IL-6sR

ECE

SV

GS

LTvol

LN

->

(++)

(++)

-

-

+

+

-

(++)

<->

<->

+

+

-

-

-

(++)

(++)

(++)

+

+

+

+

+

Postoperative Test Findings

Correlations with Clinical Course Postoperatively

(--)

(--)

(--)

Nonprogression of PC post-RP

<->

(--)

(--)

Progression of PC post-RP

Key: -> not significantly elevated; (++) significantly elevated; (--) significantly decreased; <-> no significant change; ECE = extracapsular extension; SV = seminal vesicle involvement; LN = lymph node involvement; GS = Gleason score at RP (+ = higher; - = lower); LTvol = local tumor volume (cancer within prostate gland).

This laboratory testing is allowing us to use the biology of the patient's tumor cell and host interaction to declare the probabilities of organ-confined disease versus nonorgan-confined disease. These findings are nicely in keeping with the Lerner algorithm from the Mayo Clinic in Rochester, MN. In that large-scale study, 904 men with apparently pathologically organ-confined PC were found to have PSA recurrences within 5 years based on the RP Gleason score, baseline PSA, and whether or not the PC at surgery had a normal DNA amount (diploidy) or abnormal amount (aneuploidy). Even in the best of circumstances, with baseline PSA values of less than 10 ng/mL, a Gleason score at RP of 6, and diploidy, the data still show a biochemical failure rate of 15% within the first 5 years. If the RP specimen was aneuploid, this increases the failure probability to 30%. It would be of interest to see whether the TGF-b1 status of the patient is independent of the ploidy status. Evolving algorithms using these kinds of inputs will clarify our recommendations to patients and their partners.

PSA Response to ADT after 3 Months of Therapy

Michael Zelefsky of Memorial Sloan Kettering (New York City) a radiation oncologist, published a paper about the predictive value of the PSA after 3 months of ADT.212 The purpose of his study was to identify prognostic variables that predict for improved biochemical and local control outcomes in patients with localized PC who had been treated up-front with ADT, which was then followed by three-dimensional conformal radiotherapy (3D-CRT).

Between 1969-1995, 213 patients with apparently localized PC were treated with 3 months of ADT before 3D-CRT. The ADT consisted of leuprolide acetate and flutamide (ADT2). The purpose of ADT was to reduce the preradiotherapy target volume in order to decrease the dose delivered to adjacent normal tissues and minimize the risk of morbidity from high dose RT. The median pretreatment PSA level was 13.3 ng/mL (range of 1-360 ng/mL). The median 3D-CRT dose was 73.6 Gy (range of 64.8-81 Gy), and the median follow-up time was 3 years (range of 1-7 years).

The significant predictors for improved outcome identified by multivariate analysis included a pretreatment PSA level less than or equal to 10.0 ng/mL (p < 0.001), an ADT-induced preradiotherapy PSA nadir of less than or equal to 0.5 ng/mL (p < 0.001), and a clinical stage less than or equal to T2c (p < 0.04). The 5-year PSA relapse-free survival rates were 93%, 60%, and 40% for patients with pretreatment PSA levels less than or equal to 10 ng/mL, 10-20 ng/mL, and greater than 20 ng/mL, respectively (p < 0.001). Patients with preradiotherapy nadir levels after 3 months of ADT2 that were less than or equal to 0.5 ng/mL experienced a 5-year PSA relapse-free survival rate of 74%, as compared with 40% for patients with higher nadir levels (p < 0.001). The incidence of a positive biopsy among 34 patients pretreated with ADT was 12%, as compared with 39% for 117 patients treated with 3D-CRT alone who underwent a biopsy (p < 0.001).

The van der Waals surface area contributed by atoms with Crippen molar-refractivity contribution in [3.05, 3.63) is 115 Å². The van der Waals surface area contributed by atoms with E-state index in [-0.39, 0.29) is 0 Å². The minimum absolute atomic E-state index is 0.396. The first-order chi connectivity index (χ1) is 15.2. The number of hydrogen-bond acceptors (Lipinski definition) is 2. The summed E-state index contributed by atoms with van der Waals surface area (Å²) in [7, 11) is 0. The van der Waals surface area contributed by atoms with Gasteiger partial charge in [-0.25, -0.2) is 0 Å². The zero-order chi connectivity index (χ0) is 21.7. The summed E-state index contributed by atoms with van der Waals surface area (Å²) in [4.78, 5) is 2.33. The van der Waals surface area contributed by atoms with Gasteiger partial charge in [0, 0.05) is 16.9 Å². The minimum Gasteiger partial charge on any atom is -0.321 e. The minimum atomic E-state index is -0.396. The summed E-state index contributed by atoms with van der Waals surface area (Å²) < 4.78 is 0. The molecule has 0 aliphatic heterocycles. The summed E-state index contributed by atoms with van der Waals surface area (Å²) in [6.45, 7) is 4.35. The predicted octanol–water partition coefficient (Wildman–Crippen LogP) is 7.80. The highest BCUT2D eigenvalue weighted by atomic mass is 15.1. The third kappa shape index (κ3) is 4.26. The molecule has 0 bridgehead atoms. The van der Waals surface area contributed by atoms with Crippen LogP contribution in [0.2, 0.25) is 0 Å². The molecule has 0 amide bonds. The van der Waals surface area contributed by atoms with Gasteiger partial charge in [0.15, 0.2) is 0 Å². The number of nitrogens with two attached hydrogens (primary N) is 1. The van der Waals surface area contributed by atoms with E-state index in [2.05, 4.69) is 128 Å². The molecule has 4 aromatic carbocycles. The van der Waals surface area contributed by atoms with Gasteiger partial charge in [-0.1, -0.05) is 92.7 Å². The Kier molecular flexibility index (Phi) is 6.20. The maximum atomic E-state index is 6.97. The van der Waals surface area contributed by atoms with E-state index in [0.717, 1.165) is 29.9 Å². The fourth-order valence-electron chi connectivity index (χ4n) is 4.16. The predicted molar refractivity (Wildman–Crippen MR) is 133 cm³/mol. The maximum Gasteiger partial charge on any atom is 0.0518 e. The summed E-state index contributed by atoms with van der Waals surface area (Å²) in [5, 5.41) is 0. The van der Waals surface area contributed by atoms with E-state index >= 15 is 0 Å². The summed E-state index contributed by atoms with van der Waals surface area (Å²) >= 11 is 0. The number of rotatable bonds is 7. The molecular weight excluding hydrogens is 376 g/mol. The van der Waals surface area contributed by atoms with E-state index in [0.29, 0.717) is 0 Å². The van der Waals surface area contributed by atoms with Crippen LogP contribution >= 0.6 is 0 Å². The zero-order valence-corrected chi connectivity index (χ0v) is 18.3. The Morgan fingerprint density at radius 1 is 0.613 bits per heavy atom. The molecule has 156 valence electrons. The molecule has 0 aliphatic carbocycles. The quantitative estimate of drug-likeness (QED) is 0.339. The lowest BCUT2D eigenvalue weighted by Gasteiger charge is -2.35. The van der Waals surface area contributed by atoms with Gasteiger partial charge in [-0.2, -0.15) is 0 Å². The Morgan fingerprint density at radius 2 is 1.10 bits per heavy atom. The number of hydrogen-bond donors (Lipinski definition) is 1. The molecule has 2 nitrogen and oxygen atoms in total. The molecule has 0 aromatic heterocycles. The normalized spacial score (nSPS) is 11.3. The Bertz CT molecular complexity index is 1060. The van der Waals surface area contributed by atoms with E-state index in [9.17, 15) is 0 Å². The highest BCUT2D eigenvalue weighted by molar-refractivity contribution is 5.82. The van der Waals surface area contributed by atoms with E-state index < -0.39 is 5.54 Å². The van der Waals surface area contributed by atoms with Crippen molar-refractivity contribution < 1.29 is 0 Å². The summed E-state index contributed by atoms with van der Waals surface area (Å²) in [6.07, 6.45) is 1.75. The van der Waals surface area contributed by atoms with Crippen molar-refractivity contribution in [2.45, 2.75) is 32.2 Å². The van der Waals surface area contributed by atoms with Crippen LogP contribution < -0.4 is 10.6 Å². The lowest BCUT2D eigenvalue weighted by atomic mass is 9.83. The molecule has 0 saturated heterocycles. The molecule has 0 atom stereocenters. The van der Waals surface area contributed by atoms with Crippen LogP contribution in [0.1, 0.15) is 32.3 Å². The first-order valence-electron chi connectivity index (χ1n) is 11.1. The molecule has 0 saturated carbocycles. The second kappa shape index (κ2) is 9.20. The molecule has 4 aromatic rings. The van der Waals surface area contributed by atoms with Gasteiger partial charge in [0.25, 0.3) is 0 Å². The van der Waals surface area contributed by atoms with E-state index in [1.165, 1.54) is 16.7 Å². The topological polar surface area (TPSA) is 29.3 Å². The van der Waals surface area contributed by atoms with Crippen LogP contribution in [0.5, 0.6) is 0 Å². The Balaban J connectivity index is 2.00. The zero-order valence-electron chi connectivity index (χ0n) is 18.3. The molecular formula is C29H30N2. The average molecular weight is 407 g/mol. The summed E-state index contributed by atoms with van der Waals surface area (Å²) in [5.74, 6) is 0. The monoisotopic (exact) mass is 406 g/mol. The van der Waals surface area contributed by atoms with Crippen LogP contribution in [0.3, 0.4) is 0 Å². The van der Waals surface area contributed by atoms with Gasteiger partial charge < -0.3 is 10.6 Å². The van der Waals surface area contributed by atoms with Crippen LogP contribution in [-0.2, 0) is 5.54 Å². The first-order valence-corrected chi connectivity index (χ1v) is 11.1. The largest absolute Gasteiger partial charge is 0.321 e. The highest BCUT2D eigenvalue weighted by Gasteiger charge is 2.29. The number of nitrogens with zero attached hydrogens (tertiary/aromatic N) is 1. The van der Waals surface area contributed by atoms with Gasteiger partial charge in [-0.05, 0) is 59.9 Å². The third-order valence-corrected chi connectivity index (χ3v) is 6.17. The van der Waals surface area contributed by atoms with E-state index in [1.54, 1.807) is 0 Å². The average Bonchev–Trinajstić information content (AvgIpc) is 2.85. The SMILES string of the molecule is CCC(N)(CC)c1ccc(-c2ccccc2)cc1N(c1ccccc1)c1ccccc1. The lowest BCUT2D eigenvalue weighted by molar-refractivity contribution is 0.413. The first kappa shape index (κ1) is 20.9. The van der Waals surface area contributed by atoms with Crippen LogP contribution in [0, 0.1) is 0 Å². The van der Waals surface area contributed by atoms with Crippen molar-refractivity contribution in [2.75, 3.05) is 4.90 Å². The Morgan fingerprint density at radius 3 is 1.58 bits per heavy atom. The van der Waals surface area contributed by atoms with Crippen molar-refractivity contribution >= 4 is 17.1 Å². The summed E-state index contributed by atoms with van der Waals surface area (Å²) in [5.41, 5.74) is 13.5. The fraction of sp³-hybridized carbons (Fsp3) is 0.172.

Zelefsky and colleagues concluded that, in settings of PC treated with ADT2 and high dose 3D-CRT, pretreatment PSA, preradiotherapy PSA nadir response, and clinical stage are important predictors of biochemical outcome. Patients with PSA nadir levels greater than 0.5 ng/mL after 3 months of ADT2 are more likely to develop biochemical failure after radiotherapy and may benefit from more aggressive therapies. A summary of these findings is shown in Table 13.

What Zelefsky et al. have done is to use the biological response of the tumor to indirectly gain insight into the tumor biology in order to help assess the probability of successful outcomes with radiation therapy. A low probability of success should prompt the PPP team to discuss different treatment strategies.

The reduction of PSA to a lowest point or nadir is the same principle used in our study on intermittent androgen deprivation (IAD) to identify men with a high probability of PC that most likely reflects a homogeneous tumor cell population of androgen-dependent cancer cells.213 In our study, we used an ultrasensitive PSA and required a threshold of less than 0.05, 10 times more than the threshold of acceptability in the Zelefsky study. It is quite conceivable that the use of the PSA nadir is identifying a number of biological events that would equate with a better prognosis or response to therapy in general.

 Table 13. Relationship of Pretreatment PSA Levels and 5-Year Relapse-Free Survival in PC Patients Treated with ADT2 and High-Dose 3D-CRT According to Zelefsky et al.212

Prognostic Finding Five-year Relapse-Free Survival

PSA = 10

93%

PSA > 10 = 20

60%

PSA > 20

40%

PSA nadir = 0.5 after 3 m*

74%

PSA nadir >0.5 after 3 m*

40%

*After 3 months of neoadjuvant androgen deprivation with Flutamide, 250 mg every 8 hours, plus Lupron, 7.5 mg i.m. monthly. This is the PSA value after a full 3 months of ADT, i.e., the PSA taken just prior to starting the fourth injection of Lupron.

Buy Disease Prevention and Treatment Fifth Edition
Get Your FREE Nutritional Supplement Guide